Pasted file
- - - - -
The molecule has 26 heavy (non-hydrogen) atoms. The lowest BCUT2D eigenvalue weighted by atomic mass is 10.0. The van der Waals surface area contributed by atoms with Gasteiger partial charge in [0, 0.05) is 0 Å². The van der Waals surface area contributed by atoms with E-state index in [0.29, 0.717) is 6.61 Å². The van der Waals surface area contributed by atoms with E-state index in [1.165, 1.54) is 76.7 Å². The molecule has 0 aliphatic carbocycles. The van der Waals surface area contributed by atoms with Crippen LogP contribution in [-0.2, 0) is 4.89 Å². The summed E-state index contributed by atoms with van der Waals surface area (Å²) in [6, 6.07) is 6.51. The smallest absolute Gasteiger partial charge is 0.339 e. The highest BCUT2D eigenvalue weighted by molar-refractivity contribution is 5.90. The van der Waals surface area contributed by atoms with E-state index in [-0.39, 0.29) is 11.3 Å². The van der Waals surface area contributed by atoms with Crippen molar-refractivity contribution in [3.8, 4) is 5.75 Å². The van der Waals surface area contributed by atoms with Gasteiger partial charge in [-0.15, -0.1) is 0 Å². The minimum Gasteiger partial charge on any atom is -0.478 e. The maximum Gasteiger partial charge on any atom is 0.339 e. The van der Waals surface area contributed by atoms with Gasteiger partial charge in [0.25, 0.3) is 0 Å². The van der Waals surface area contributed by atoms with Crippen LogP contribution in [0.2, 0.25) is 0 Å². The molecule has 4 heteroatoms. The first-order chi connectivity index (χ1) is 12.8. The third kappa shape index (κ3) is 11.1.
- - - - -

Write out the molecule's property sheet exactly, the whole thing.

The molecule has 26 heavy (non-hydrogen) atoms. The lowest BCUT2D eigenvalue weighted by atomic mass is 10.0. The van der Waals surface area contributed by atoms with Gasteiger partial charge in [0, 0.05) is 0 Å². The van der Waals surface area contributed by atoms with E-state index in [0.29, 0.717) is 6.61 Å². The van der Waals surface area contributed by atoms with E-state index in [1.165, 1.54) is 76.7 Å². The molecule has 0 aliphatic carbocycles. The van der Waals surface area contributed by atoms with Crippen LogP contribution in [-0.2, 0) is 4.89 Å². The summed E-state index contributed by atoms with van der Waals surface area (Å²) in [6, 6.07) is 6.51. The smallest absolute Gasteiger partial charge is 0.339 e. The highest BCUT2D eigenvalue weighted by molar-refractivity contribution is 5.90. The van der Waals surface area contributed by atoms with E-state index in [-0.39, 0.29) is 11.3 Å². The van der Waals surface area contributed by atoms with Crippen molar-refractivity contribution in [3.8, 4) is 5.75 Å². The van der Waals surface area contributed by atoms with Gasteiger partial charge in [-0.15, -0.1) is 0 Å². The minimum Gasteiger partial charge on any atom is -0.478 e. The maximum Gasteiger partial charge on any atom is 0.339 e. The van der Waals surface area contributed by atoms with Gasteiger partial charge in [0.25, 0.3) is 0 Å². The van der Waals surface area contributed by atoms with Crippen LogP contribution in [0.2, 0.25) is 0 Å². The molecule has 4 heteroatoms. The first-order chi connectivity index (χ1) is 12.8. The third kappa shape index (κ3) is 11.1.